In order to keep your hearing aids in good working condition, as with any other investment, they will need regular care and maintenance. What’s more, your hearing aids will need to be calibrated to your ears and calibrated for your unique level of hearing loss.

Be sure you get the right hearing aids for you

What choices do you have? You’ll be able to choose from several different styles and types. We can help you identify which hearing aids will be best for your hearing requirements. But in general, here’s what you’ll have to select from:

  • Completely-in-the-Canal Hearing Aids (CIC): These types of hearing aids can provide high-quality sound and are usually quite discrete (perfect for individuals who want to hide their hearing aids). But with this type of hearing aid, battery life, and overall longevity tends to be shorter. And some of the most sophisticated functions tend to be missing due to their smaller size.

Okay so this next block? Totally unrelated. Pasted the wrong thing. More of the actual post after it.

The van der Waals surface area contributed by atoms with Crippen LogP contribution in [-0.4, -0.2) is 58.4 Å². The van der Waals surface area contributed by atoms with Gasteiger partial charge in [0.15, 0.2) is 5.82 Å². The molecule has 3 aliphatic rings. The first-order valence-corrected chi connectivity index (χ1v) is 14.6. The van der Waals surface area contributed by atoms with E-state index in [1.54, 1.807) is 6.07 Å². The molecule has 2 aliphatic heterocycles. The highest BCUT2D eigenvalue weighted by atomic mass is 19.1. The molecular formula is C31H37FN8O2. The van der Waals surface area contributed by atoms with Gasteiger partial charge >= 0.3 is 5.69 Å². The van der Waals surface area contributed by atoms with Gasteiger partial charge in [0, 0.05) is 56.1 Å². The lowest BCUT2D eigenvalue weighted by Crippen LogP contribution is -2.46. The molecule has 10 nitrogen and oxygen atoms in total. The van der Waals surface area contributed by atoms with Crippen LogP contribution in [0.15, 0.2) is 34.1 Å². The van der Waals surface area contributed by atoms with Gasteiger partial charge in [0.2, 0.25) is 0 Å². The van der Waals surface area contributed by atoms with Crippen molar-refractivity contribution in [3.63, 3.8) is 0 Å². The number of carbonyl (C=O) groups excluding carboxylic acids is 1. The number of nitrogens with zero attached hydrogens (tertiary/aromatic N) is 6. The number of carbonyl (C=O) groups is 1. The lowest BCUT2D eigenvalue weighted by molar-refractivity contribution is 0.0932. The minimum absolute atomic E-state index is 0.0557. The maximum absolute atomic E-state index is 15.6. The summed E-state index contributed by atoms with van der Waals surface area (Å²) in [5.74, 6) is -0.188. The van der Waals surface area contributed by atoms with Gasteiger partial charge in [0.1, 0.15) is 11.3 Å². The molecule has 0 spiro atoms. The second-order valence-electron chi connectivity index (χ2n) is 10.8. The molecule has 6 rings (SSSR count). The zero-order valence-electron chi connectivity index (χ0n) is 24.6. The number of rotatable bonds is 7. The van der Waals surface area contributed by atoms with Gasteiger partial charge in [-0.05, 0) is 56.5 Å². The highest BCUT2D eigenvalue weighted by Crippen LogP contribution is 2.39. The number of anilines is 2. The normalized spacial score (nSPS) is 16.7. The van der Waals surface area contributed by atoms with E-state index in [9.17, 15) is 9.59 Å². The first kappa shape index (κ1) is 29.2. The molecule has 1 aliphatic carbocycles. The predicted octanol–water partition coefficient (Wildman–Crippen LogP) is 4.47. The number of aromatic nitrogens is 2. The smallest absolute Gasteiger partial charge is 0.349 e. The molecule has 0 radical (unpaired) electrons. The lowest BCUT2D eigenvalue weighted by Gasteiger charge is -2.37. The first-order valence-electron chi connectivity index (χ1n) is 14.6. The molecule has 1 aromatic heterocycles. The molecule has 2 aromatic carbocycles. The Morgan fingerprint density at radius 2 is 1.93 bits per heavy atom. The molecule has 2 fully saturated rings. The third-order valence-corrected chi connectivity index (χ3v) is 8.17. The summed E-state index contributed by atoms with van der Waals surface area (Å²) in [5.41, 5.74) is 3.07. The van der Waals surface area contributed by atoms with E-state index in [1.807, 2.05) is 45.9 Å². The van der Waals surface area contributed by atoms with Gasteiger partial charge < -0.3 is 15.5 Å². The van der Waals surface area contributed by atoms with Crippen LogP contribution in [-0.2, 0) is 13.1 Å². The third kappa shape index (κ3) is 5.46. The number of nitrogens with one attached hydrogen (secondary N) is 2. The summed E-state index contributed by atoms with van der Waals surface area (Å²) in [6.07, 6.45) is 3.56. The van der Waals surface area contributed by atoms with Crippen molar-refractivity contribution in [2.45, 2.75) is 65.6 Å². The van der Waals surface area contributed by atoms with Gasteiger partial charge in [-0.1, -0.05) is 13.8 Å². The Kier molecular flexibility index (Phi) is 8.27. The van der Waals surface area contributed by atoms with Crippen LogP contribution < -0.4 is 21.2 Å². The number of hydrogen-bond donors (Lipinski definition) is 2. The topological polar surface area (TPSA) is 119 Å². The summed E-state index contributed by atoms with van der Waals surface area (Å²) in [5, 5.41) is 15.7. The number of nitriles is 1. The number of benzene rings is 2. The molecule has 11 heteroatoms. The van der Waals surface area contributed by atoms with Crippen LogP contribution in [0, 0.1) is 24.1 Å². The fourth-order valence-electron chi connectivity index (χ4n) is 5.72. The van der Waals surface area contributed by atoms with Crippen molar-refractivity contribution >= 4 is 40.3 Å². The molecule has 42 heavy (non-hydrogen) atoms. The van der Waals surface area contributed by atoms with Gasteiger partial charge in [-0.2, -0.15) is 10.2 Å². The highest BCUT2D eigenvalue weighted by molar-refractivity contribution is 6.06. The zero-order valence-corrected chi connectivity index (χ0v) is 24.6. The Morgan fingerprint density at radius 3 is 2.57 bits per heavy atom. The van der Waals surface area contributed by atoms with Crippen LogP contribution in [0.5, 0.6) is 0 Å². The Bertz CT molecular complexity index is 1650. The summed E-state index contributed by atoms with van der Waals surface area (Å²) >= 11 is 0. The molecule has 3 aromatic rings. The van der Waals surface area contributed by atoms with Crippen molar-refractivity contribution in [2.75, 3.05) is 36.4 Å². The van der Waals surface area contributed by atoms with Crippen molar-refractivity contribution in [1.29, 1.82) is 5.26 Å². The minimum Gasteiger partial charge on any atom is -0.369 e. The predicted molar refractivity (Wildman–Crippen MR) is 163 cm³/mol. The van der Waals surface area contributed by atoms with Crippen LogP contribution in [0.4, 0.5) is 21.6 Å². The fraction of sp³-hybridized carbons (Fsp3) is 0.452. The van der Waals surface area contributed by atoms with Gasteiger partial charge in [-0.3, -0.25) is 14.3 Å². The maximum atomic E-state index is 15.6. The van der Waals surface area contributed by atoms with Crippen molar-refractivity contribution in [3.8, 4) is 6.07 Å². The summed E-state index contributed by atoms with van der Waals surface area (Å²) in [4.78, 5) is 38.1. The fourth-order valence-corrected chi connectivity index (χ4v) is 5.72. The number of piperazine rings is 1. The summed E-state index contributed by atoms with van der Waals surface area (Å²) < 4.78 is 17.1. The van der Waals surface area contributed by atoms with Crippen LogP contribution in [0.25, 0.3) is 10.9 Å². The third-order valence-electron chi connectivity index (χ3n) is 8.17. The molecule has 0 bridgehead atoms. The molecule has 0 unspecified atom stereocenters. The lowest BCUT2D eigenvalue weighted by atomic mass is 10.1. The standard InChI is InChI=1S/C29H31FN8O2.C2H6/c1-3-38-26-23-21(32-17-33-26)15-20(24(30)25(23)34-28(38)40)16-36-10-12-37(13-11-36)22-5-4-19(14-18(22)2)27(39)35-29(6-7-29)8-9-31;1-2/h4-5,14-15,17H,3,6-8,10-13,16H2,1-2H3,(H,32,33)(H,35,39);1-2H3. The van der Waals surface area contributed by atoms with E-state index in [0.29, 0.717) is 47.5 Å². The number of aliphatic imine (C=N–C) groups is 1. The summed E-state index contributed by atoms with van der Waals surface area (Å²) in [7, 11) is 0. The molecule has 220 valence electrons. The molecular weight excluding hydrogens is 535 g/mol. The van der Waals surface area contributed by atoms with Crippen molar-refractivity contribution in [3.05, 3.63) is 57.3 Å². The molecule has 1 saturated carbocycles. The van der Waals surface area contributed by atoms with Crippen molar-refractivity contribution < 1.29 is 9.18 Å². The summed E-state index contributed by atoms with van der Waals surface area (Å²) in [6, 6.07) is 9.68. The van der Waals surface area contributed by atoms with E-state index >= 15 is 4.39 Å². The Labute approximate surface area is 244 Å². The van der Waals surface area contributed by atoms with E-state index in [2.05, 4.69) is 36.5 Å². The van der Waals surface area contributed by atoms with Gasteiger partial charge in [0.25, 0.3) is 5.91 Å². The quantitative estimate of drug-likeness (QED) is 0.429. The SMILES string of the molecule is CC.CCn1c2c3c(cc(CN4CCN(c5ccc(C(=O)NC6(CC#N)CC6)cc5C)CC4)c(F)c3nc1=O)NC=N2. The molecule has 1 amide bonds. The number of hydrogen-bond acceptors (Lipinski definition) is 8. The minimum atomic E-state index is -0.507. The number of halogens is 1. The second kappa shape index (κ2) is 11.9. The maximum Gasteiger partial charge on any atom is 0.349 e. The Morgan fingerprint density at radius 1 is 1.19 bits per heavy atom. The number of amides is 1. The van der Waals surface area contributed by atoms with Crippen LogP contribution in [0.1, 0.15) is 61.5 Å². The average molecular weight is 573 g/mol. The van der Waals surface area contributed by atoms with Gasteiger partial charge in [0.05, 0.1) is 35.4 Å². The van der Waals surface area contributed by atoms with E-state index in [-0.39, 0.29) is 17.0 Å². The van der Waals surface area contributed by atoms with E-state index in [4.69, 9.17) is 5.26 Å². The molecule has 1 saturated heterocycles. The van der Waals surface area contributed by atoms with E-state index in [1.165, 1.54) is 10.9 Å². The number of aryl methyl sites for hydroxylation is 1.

• In-the-Canal Hearing Aids (ITC): These hearing aids are mostly discrete because they are molded to your ear canal. They will often have more high-tech functions being a little bigger than CIC models. These devices are still pretty small and some of the features can be a little tricky to manipulate by hand. If you want your hearing aid to be discrete but also have some advanced functions, this style will be appropriate.
  • In-the-Ear Hearing Aids: This type of hearing aid is molded to fit completely inside your outer ear. A “half shell” version sits in your lower ear and a “full shell” version fits completely in your ear. These hearing aids are more visible but can contain sophisticated and powerful microphones, making them an excellent option for noise control or complex hearing issues.